This is going to be a rooting-for-injuries post, I know, but reading this made my happy from within a pool of wince:
To get to Yale, you effectively must pass through a fifteen year funnel. No company can match that kind of screening rigor, so why not leverage it? From a company’s point of view, it would be dumb not to. (Also, think about it this way — if you are a high school senior with a choice of any school, and therefore one of the smartest in your class, will you choose Yale or a state school? I parenthesized this because it’s a straw man argument, but do consider that financial barriers to the Ivy League are basically non-existent nowadays.) Yes, you can get qualified candidates from other schools. But your chances of getting a “lemon” candidate from Yale are, I presume, much lower than getting one from another school.
That’s from a Yale student responding to Tom Friedman’s column in which he asserted that
[Employers] increasingly don’t care how those skills were acquired: home schooling, an online university, a massive open online course, or Yale. They just want to know one thing: Can you add value?
Now, as many of you have probably already guessed, Friedman’s column is business-as-usual for the MOU. It is interesting to Friedman-observers mostly for its wrinkle on the taxi-driver standard. This time, the material for the column comes from Friedman’s daughter’s former Yale (sic!) roommate, the co-founder of what seems to be an out-source skills-vetting operation of the sort businesses used to do for themselves. Slightly fancier identifiers, then, but the same trope: someone Friedman happens to know holds the secret key to explain some huge public issue.
Friedman also manages to avoid grappling with the basic logical problem that flows directly from his claim that “jobs are evolving so quickly, with so many new tools, a bachelor’s degree is no longer considered an adequate proxy by employers for your ability to do a particular job.” In such a circumstances specific skills may well be less significant than a capacity, however demonstrated, to acquire new competences as needed.* I’m not asserting that as truth (I haven’t done the work needed to speak intelligently about hiring and workforce issues), but it’s basic (honest) argumentation to take on the strongest counters to your claim, and not simply assume your way past any inconvenient difficulties.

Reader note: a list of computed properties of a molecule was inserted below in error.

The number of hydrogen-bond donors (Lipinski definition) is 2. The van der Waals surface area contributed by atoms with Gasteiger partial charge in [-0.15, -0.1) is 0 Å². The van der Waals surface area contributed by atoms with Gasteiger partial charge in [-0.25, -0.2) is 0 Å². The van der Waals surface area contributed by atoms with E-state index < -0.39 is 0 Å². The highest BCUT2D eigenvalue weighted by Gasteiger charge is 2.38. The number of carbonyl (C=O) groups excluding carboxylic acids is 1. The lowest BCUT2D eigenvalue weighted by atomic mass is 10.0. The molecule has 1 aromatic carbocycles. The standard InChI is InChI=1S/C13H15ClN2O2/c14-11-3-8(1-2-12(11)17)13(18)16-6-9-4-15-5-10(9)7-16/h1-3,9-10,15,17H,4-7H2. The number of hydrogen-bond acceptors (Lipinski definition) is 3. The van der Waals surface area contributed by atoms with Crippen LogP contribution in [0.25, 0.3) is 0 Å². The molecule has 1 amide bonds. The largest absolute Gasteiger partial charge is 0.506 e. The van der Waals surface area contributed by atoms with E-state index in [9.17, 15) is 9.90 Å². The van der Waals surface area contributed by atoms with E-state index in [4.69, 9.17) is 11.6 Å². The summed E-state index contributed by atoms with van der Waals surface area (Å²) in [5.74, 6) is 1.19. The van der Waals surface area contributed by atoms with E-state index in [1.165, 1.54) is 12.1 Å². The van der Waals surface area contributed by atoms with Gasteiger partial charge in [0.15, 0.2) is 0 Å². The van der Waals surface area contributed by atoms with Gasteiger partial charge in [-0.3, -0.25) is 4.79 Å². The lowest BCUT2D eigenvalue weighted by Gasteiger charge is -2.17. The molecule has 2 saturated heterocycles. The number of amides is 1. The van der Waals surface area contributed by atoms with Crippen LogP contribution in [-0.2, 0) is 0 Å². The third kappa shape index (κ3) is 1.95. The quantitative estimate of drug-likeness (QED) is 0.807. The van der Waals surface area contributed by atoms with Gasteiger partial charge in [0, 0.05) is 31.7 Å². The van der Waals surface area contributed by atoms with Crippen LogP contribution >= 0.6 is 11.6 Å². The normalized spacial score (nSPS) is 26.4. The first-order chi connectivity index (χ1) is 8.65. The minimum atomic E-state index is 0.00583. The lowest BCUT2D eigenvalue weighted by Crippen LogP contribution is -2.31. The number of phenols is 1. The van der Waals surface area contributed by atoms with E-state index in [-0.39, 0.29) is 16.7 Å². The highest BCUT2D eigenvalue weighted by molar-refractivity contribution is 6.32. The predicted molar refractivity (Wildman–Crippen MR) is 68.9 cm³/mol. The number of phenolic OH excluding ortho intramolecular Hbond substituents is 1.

But, as I said, this is a pox-on-both-sides moment. And I guess I have a personal rooting interest. Harvard — and by extension those identified with or credentialed by the place — has had a bad run lately, what with the troubles within their economics shop (Alesina-Ardegna, Rogoff-Reinhardt); the Kennedy School (Jason Richwine’s Ph.D) general folly (the cheating scandal and the following e-mail search scandal)…and whatever else may be laid on the doings at the Kremlin on the Charles. As some of y’all may have twigged, I’ve got Harvard on my resume — I earned my (one and only) degree there back when we still used our number 2 chisels on our slates, and I feel at least a bit personally angered and embarrassed by that (partial) list of folly and worse.
But at least for this morning, I don’t have to wallow in Harvard’s slop. Instead, I’m enjoying the billowing scent of unexamined entitlement wafting up from New Haven. For which, Mr. Anonymized Yalie Blogger, my thanks.
*Not to mention the dead give-away of the passive voice in that sentence “a bachelor’s degree is no longer considered…” Really? Not saying that it’s not — I haven’t read any studies that may exist nor spoken to hiring executives at the range of places that would allow one to make such an ex-cathedra statement. But again, I’d like to see something more than MOU’s say-so, if you know what I mean. Or to be clear: this is an instance of the failure of high-profile punditry. This is essentially unforgivable intellectual sloth, enough to render the entire column meaningless. But the Times seems unable or unwilling to ask their resident pooh-bahs to defend what they claim up to the level I would expect of anyone I teach past their freshman year.
Image: Limbourg brothers, Très Riches Heures du duc de Berry Folio 3, verso: March (Labors of the Month), between 1412 and 1416 and circa 1440.